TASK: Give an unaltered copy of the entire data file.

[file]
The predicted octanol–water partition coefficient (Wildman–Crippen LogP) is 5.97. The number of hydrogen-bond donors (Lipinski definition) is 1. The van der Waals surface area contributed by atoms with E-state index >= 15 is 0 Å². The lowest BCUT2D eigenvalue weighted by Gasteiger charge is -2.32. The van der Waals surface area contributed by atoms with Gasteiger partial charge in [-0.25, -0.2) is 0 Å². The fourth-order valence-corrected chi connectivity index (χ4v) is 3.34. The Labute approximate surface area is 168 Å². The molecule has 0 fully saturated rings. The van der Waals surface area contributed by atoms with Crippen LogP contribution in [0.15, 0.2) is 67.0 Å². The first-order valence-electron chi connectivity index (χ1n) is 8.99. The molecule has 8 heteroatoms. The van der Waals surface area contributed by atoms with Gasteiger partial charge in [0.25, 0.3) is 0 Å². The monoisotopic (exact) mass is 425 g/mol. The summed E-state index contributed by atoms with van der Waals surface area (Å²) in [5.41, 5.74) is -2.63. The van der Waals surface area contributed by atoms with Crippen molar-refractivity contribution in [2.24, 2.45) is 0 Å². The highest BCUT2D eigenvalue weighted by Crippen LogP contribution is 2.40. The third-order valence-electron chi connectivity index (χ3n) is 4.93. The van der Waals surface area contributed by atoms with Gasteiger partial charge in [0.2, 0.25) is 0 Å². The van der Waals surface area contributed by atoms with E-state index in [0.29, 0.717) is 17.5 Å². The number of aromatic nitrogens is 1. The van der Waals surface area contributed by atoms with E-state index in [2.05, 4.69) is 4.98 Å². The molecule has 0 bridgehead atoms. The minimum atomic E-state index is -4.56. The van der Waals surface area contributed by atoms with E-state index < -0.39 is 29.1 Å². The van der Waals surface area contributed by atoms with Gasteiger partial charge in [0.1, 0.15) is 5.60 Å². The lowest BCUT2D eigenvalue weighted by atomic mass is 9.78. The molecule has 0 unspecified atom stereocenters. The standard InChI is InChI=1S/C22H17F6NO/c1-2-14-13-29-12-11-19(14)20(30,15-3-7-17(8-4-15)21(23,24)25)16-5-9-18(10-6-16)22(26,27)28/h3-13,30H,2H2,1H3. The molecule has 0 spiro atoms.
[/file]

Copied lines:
The predicted octanol–water partition coefficient (Wildman–Crippen LogP) is 5.97. The number of hydrogen-bond donors (Lipinski definition) is 1. The van der Waals surface area contributed by atoms with E-state index >= 15 is 0 Å². The lowest BCUT2D eigenvalue weighted by Gasteiger charge is -2.32. The van der Waals surface area contributed by atoms with Gasteiger partial charge in [-0.25, -0.2) is 0 Å². The fourth-order valence-corrected chi connectivity index (χ4v) is 3.34. The Labute approximate surface area is 168 Å². The molecule has 0 fully saturated rings. The van der Waals surface area contributed by atoms with Crippen LogP contribution in [0.15, 0.2) is 67.0 Å². The first-order valence-electron chi connectivity index (χ1n) is 8.99. The molecule has 8 heteroatoms. The van der Waals surface area contributed by atoms with Gasteiger partial charge in [0.25, 0.3) is 0 Å². The monoisotopic (exact) mass is 425 g/mol. The summed E-state index contributed by atoms with van der Waals surface area (Å²) in [5.41, 5.74) is -2.63. The van der Waals surface area contributed by atoms with Crippen molar-refractivity contribution in [2.24, 2.45) is 0 Å². The highest BCUT2D eigenvalue weighted by Crippen LogP contribution is 2.40. The third-order valence-electron chi connectivity index (χ3n) is 4.93. The van der Waals surface area contributed by atoms with Gasteiger partial charge in [0.2, 0.25) is 0 Å². The van der Waals surface area contributed by atoms with E-state index in [0.29, 0.717) is 17.5 Å². The number of aromatic nitrogens is 1. The van der Waals surface area contributed by atoms with E-state index in [2.05, 4.69) is 4.98 Å². The molecule has 0 bridgehead atoms. The minimum atomic E-state index is -4.56. The van der Waals surface area contributed by atoms with E-state index < -0.39 is 29.1 Å². The van der Waals surface area contributed by atoms with Gasteiger partial charge in [0.1, 0.15) is 5.60 Å². The lowest BCUT2D eigenvalue weighted by atomic mass is 9.78. The molecule has 0 unspecified atom stereocenters. The standard InChI is InChI=1S/C22H17F6NO/c1-2-14-13-29-12-11-19(14)20(30,15-3-7-17(8-4-15)21(23,24)25)16-5-9-18(10-6-16)22(26,27)28/h3-13,30H,2H2,1H3. The molecule has 0 spiro atoms.